Close

CORONAVIRUS

Minimal progress made on Covid-19 war

Hospital beds must not be the fulcrum of our effort to manage the imminent surge.

In Summary
  • Hospital-based, patient-centred care models are inadequate to deal with a pandemic.
  • We need to mobilise resources to activate a community-centred health delivery system, buttressed by robust syndromic surveillance and testing.
Health CS Mutahi Kagwe with senior government officials and representatives from the Rockefeller Foundation and Amref at the Kenyatta National Hospital on Monday, April 20, 2020.
Health CS Mutahi Kagwe with senior government officials and representatives from the Rockefeller Foundation and Amref at the Kenyatta National Hospital on Monday, April 20, 2020.
Image: Spokesperson GoK

Caught between two rights and placed on the ‘horns of a dilemma’, President Uhuru Kenyatta was persuaded by science not to reopen the country. A raft of restrictions to contain the spread of Covid-19 will remain in force for a further 30 days.

Faced with one of the most consequential decisions of his presidency, Uhuru made the right, but certainly not the easiest, call. Kenyans are eager to return to houses of worship. Parents are exhausted from having children at home since March. Those who love to be merry and to mingle want their favourite bars and clubs open.

The 2022 clock is ticking and politicians are itching to get on the campaign trail. And most importantly, we all want to get on the road and travel upcountry to see our folks. Businesses and employees are starved of income. The government is haemorrhaging revenue.

 

The President disappointed many, including himself because he wants to open at the earliest opportunity to get the third largest economy is sub-Sharan Africa going at full steam. But we all must wait for three reasons.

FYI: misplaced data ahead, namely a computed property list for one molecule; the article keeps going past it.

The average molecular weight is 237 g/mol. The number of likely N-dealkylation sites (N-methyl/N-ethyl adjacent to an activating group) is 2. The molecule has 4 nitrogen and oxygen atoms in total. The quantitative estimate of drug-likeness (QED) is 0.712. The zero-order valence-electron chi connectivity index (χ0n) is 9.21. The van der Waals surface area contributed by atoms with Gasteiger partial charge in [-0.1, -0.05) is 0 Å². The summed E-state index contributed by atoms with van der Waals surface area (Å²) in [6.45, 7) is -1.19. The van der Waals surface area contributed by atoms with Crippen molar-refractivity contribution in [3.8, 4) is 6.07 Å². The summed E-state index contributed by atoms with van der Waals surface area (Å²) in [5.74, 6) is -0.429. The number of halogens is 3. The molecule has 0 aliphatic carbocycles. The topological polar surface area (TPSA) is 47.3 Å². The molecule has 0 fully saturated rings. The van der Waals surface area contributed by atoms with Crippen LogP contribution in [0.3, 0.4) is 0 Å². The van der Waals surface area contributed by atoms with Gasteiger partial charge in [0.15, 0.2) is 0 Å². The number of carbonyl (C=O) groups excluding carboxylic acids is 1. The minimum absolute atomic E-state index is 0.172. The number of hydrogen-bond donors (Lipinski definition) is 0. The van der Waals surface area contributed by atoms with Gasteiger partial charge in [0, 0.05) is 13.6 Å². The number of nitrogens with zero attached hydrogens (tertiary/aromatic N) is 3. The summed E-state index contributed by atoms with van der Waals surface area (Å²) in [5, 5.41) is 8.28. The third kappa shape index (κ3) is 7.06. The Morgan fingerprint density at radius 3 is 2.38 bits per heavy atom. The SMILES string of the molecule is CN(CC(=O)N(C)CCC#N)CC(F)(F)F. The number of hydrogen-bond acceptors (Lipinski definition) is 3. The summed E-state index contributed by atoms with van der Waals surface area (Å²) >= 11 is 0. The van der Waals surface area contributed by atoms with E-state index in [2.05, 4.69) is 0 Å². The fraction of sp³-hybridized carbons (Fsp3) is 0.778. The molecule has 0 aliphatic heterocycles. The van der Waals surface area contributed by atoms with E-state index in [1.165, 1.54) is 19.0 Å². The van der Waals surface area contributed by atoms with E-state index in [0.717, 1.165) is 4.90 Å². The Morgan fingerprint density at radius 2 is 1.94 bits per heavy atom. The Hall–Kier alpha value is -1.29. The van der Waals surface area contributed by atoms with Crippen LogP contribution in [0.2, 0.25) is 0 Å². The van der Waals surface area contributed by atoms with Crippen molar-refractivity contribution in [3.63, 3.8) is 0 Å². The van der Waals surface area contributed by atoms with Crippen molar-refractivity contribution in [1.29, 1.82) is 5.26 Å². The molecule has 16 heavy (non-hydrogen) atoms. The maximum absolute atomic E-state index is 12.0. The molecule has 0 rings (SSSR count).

First, Covid-19 infections are surging, not declining. Second, we do not have adequate capacity in our healthcare system to deal with the recent surge. DesignatedCovid-19 hospitals are full. Mama Lucy Hospital in the densely populated Eastlands has been designated as a Covid-19 isolation facility. Third, our systems for surveillance and contact tracing are not robust.

While we must ramp up hospital bed isolation capacity, we must not learn from the experience of Europe, the United States of America and Brazil. At peak infection, hospitals become a vortex of Covid-19 transmission, putting at risk an already thin and fragile health workforce.

Hospital-based, patient-centred care models are inadequate to deal with a pandemic. We need to mobilise resources to activate a community-centred health delivery system, buttressed by robust syndromic surveillance and testing.

All 47 counties must be at the forefront of the fight against Covid-19. Our community health centres, public dispensaries and public health centres present an elegant health system structure for mobilising grassroots surveillance and activating community-centred care through an army of community health workers.

Don’t get me wrong, we must still expect county authorities to deliver at least 300-bed isolation capacity. But hospital beds must not be the fulcrum of our effort to manage the imminent surge.

Moreover, local communities must be at the forefront and now is when Nyumba Kumi comes in handy; tracing the contacts of those who have tested positive and ensuring that those who are asymptomatic or present with mild Covid-19 self-isolate effectively.

 

The President has set a most high bar for reopening the economy; bending the infection curve, providing adequate care capacity and a robust capacity for surveillance, testing and contact tracing. We have work to do.

The closing words of President Kenyatta’s June 6 address to the nation are worth repeating. “This disease is beatable if we work together, and keep our eyes on slaying the enemy”.